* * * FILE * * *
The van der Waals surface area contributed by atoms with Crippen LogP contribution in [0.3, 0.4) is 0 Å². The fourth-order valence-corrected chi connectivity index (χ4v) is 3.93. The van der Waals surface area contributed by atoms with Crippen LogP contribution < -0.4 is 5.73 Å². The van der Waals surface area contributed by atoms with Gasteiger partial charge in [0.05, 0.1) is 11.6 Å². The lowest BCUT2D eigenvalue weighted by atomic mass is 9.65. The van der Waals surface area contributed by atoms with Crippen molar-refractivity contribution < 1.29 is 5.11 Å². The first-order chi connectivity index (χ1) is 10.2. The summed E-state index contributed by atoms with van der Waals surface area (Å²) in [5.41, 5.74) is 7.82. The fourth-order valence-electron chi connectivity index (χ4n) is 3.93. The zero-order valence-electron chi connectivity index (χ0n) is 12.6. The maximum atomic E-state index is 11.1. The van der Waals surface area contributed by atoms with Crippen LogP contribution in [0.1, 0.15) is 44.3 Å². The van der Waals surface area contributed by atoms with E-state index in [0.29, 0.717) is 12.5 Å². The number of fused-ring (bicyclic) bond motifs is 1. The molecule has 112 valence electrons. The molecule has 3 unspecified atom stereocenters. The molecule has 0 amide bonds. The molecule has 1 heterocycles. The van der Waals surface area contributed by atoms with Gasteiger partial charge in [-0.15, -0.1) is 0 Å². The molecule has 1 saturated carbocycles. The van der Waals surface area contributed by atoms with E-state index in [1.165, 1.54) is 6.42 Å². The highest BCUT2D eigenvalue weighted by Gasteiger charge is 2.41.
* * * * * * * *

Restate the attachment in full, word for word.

The van der Waals surface area contributed by atoms with Crippen LogP contribution in [0.3, 0.4) is 0 Å². The fourth-order valence-corrected chi connectivity index (χ4v) is 3.93. The van der Waals surface area contributed by atoms with Crippen LogP contribution < -0.4 is 5.73 Å². The van der Waals surface area contributed by atoms with Gasteiger partial charge in [0.05, 0.1) is 11.6 Å². The lowest BCUT2D eigenvalue weighted by atomic mass is 9.65. The van der Waals surface area contributed by atoms with Crippen molar-refractivity contribution < 1.29 is 5.11 Å². The first-order chi connectivity index (χ1) is 10.2. The summed E-state index contributed by atoms with van der Waals surface area (Å²) in [5.41, 5.74) is 7.82. The fourth-order valence-electron chi connectivity index (χ4n) is 3.93. The zero-order valence-electron chi connectivity index (χ0n) is 12.6. The maximum atomic E-state index is 11.1. The van der Waals surface area contributed by atoms with Crippen LogP contribution in [0.1, 0.15) is 44.3 Å². The van der Waals surface area contributed by atoms with E-state index in [0.29, 0.717) is 12.5 Å². The number of fused-ring (bicyclic) bond motifs is 1. The molecule has 112 valence electrons. The molecule has 3 unspecified atom stereocenters. The molecule has 0 amide bonds. The molecule has 1 heterocycles. The van der Waals surface area contributed by atoms with Gasteiger partial charge in [-0.15, -0.1) is 0 Å². The molecule has 1 saturated carbocycles. The van der Waals surface area contributed by atoms with E-state index in [1.165, 1.54) is 6.42 Å². The highest BCUT2D eigenvalue weighted by Gasteiger charge is 2.41.